I laughed when he told me, then he told me what Sarah said, she plays the size game. Same sort of thing, pick something and then think of something that is smaller or bigger than it, then continue in that direction. Not that you need an example, but a bread box is bigger than a loaf of bread which is bigger than a jar of peanut butter which is larger than a salted cracker, etc…. Again the game ends when you fall asleep.

I laughed even louder at that game because the whole idea of it is so profoundly simple that I feel like a moron for not thinking of it myself. Up until today I worked to silence my mind when I found myself thinking things I didn’t like. It had never occurred to me to just think of something else. I liken this to a bad smell. When faced with a bad smell you have two choices, you can try to get rid of the smell or you can try to cover over the smell with a better smell. Which one do you think is easier? It works the same way with thinking. You’ll have an easier time thinking about a litter of puppies playing than you will of turning your thinking off. Thinking is natural, not thinking isn’t.

We can control our thoughts and so we should take an active role in what we allow ourselves to think. There will be times when you will need to worry about something, to make sure you have addressed all of the known knowns, but at some point you will start to over think it, triggering a feedback loop that keeps you worrying about it. Even if you did leave the stove on, so what? You cook with it, it’s designed to be on. Make the decision about what you are going to do about it and start trying to think of three things that are cuter than a kitten. Smile and go back to living outside your head.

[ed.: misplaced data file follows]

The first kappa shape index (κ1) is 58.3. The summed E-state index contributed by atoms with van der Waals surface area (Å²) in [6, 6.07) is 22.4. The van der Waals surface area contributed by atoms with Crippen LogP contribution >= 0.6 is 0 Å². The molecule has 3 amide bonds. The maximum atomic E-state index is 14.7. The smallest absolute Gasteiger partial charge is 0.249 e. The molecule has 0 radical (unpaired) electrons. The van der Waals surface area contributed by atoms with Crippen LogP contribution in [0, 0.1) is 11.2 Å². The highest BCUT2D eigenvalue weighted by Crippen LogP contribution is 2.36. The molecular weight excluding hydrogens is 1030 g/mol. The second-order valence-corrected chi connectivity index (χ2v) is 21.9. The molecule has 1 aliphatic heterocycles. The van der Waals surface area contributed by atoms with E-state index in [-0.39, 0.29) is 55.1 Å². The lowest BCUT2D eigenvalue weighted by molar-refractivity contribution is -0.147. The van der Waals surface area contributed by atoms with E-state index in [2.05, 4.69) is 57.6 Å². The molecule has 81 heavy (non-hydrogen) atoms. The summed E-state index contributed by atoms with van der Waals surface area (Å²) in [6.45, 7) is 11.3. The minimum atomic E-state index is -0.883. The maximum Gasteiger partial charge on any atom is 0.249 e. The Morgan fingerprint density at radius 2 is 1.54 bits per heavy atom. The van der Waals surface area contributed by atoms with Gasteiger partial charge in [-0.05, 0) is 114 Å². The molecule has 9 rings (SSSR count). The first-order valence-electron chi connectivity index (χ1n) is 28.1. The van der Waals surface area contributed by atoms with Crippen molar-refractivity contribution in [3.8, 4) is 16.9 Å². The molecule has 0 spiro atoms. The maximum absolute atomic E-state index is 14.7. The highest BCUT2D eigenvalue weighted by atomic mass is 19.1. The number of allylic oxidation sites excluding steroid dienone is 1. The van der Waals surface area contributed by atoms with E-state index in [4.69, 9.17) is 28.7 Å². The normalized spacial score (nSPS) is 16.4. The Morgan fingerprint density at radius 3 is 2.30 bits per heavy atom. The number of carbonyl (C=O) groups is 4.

The Discipline High - Part Two

After I wrote The Discipline High - Part One I ended up talking to my brother about it. The discussion moved very quickly from does it exist to what it is?

Initially I had thought that I had somehow been able to create something out of nothing by fostering a positive feeling by NOT eating. It seemed a reasonable assumption because I do feel a sense of pride / accomplishment whenever I’m able to eat appropriately. The truth is, during bike season, I don’t need to be very mindful of what I eat because I’m very active - eating a box of cookies is excessive, but so is riding for 4 hours. In fact, some have said that I don’t really have a choice BUT to eat a box of cookies because I may utilize more than 2000 calories in a day in just exercise (the average 300 gram box of cookies has a little over 1200 calories). I need recovery sugar and while cookies do not supply you with dextrose or maltodextrin, the two sugars that replenish and boost muscle glycogen the most efficiently, they do contain sucrose with will help refill drained muscles and they taste pretty good. It’s a very bad idea to diet during the season because you may be denying your body the energy it needs to fully recover, which will result in an over trained state which will hurt your performance.